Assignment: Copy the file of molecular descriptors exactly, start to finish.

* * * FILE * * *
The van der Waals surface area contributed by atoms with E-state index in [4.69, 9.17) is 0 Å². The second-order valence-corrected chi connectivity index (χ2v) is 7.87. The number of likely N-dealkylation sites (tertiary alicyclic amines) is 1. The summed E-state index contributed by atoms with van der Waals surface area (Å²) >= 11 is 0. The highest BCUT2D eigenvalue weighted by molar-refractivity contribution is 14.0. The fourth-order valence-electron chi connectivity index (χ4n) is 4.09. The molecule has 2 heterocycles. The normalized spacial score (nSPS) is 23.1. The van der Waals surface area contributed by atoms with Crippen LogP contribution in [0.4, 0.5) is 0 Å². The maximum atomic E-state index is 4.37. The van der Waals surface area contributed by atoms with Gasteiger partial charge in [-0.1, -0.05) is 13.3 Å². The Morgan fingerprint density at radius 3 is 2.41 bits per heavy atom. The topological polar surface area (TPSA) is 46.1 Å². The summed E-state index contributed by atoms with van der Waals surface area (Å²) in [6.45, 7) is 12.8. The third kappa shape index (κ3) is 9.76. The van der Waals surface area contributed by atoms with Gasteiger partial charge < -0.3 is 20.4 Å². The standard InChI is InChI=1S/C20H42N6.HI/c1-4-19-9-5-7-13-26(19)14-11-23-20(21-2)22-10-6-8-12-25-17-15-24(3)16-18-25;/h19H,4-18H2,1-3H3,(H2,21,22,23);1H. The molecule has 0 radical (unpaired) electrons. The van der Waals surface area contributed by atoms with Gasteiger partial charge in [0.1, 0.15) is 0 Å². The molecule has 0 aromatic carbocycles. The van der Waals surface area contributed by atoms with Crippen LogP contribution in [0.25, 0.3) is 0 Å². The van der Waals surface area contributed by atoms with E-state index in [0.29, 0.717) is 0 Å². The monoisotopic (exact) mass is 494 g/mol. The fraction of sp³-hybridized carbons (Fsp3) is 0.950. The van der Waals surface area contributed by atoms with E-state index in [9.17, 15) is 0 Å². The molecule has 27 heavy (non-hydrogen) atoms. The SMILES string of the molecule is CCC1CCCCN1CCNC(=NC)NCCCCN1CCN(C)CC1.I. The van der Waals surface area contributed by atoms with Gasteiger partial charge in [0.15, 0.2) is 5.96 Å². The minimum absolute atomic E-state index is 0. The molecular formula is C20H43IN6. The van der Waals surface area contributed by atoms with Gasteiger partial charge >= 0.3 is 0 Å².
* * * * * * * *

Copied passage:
The van der Waals surface area contributed by atoms with E-state index in [4.69, 9.17) is 0 Å². The second-order valence-corrected chi connectivity index (χ2v) is 7.87. The number of likely N-dealkylation sites (tertiary alicyclic amines) is 1. The summed E-state index contributed by atoms with van der Waals surface area (Å²) >= 11 is 0. The highest BCUT2D eigenvalue weighted by molar-refractivity contribution is 14.0. The fourth-order valence-electron chi connectivity index (χ4n) is 4.09. The molecule has 2 heterocycles. The normalized spacial score (nSPS) is 23.1. The van der Waals surface area contributed by atoms with Crippen LogP contribution in [0.4, 0.5) is 0 Å². The maximum atomic E-state index is 4.37. The van der Waals surface area contributed by atoms with Gasteiger partial charge in [-0.1, -0.05) is 13.3 Å². The Morgan fingerprint density at radius 3 is 2.41 bits per heavy atom. The topological polar surface area (TPSA) is 46.1 Å². The summed E-state index contributed by atoms with van der Waals surface area (Å²) in [6.45, 7) is 12.8. The third kappa shape index (κ3) is 9.76. The van der Waals surface area contributed by atoms with Gasteiger partial charge < -0.3 is 20.4 Å². The standard InChI is InChI=1S/C20H42N6.HI/c1-4-19-9-5-7-13-26(19)14-11-23-20(21-2)22-10-6-8-12-25-17-15-24(3)16-18-25;/h19H,4-18H2,1-3H3,(H2,21,22,23);1H. The molecule has 0 radical (unpaired) electrons. The van der Waals surface area contributed by atoms with Gasteiger partial charge in [0.1, 0.15) is 0 Å². The molecule has 0 aromatic carbocycles. The van der Waals surface area contributed by atoms with Crippen LogP contribution in [0.25, 0.3) is 0 Å². The van der Waals surface area contributed by atoms with E-state index in [0.29, 0.717) is 0 Å². The monoisotopic (exact) mass is 494 g/mol. The fraction of sp³-hybridized carbons (Fsp3) is 0.950. The van der Waals surface area contributed by atoms with E-state index in [9.17, 15) is 0 Å². The molecule has 27 heavy (non-hydrogen) atoms. The SMILES string of the molecule is CCC1CCCCN1CCNC(=NC)NCCCCN1CCN(C)CC1.I. The van der Waals surface area contributed by atoms with Gasteiger partial charge in [0.15, 0.2) is 5.96 Å². The minimum absolute atomic E-state index is 0. The molecular formula is C20H43IN6. The van der Waals surface area contributed by atoms with Gasteiger partial charge >= 0.3 is 0 Å².